by Dow Tippett
““Truly I tell you,” Jesus answered, “this very night, before the rooster crows, you will disown me three times.” But Peter declared, “Even if I have to die with you, I will never disown you.” And all the other disciples said the same.”
Matthew 26:34-35 NIV
As Jesus was wrapping up the Passover meal with his disciples, he began to make very clear all that lie ahead. The disciples as a group began to question Jesus statements about dying and about them abandoning him. We usually jump on Peter for boasting that he would die with Jesus, but notice that John tells us "the other disciples said the same."
So many of us stand up and profess our faith to God and others with boldness, and in all sincerity believe that we would go to our graves before we denied him. Then tragedy strikes: a child dies, a spouse leaves, a leader fails morally, and we turn on God so quickly.
We may not deny him publicly, but we begin to question his decisions, we question his goodness, we get angry and lash out. Too easily and too often we are exactly like the disciples. Sitting in the comfort of the upper room (or our church services) feeling his presence, we share just how much we love him, but in the darkness of days we find darkness still invades our soul.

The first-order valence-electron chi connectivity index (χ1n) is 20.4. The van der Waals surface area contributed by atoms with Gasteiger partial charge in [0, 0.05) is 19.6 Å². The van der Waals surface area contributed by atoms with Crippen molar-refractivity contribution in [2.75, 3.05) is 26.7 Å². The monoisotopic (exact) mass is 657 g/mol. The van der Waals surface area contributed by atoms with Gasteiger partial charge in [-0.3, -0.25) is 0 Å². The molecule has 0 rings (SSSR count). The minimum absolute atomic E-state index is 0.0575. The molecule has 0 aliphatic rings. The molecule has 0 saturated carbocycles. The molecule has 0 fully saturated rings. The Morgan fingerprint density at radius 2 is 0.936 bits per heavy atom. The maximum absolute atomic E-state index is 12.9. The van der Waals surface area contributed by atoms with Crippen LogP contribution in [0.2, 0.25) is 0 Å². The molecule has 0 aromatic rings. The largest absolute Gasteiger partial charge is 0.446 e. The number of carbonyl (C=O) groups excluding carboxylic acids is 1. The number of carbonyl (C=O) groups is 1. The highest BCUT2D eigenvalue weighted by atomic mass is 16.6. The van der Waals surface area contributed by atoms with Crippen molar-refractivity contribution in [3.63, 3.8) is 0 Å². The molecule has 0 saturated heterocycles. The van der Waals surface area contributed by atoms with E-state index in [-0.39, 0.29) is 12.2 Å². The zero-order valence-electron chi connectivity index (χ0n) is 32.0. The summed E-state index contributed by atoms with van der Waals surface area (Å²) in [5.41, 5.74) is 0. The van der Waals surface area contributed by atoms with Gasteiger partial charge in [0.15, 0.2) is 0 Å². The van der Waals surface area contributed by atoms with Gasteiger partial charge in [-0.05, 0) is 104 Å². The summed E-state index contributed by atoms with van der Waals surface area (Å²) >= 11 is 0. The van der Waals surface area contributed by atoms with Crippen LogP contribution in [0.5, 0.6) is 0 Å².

How wonderful that the gospel, the Bible, the story of life is not about our resolve, but about God's. How did Jesus respond to Peter's claims? Jesus prayed for him. How did Jesus respond to Peter's denial? Jesus died for him. And when the power of God rose Jesus from the dead three days later, Jesus came to Peter. Jesus not only forgave him, but he gave him the calling and purpose for which Peter had longed.
So what if you have struggled with your faith? What if you have let bitterness toward God drive you from him? What if you or someone you love has denied you ever knew him? "God demonstrates His love for us in this: while we were still sinners Christ died for us." Romans 5:8
If we will follow him when we he comes to us again, we can be restored and set on an even more powerful path. A path that is no longer about how far we will go with Jesus, but how far we will go to feed his sheep.
Grasping the depth of God's love requires that we let his forgiveness be embraced, and realize how far God will go.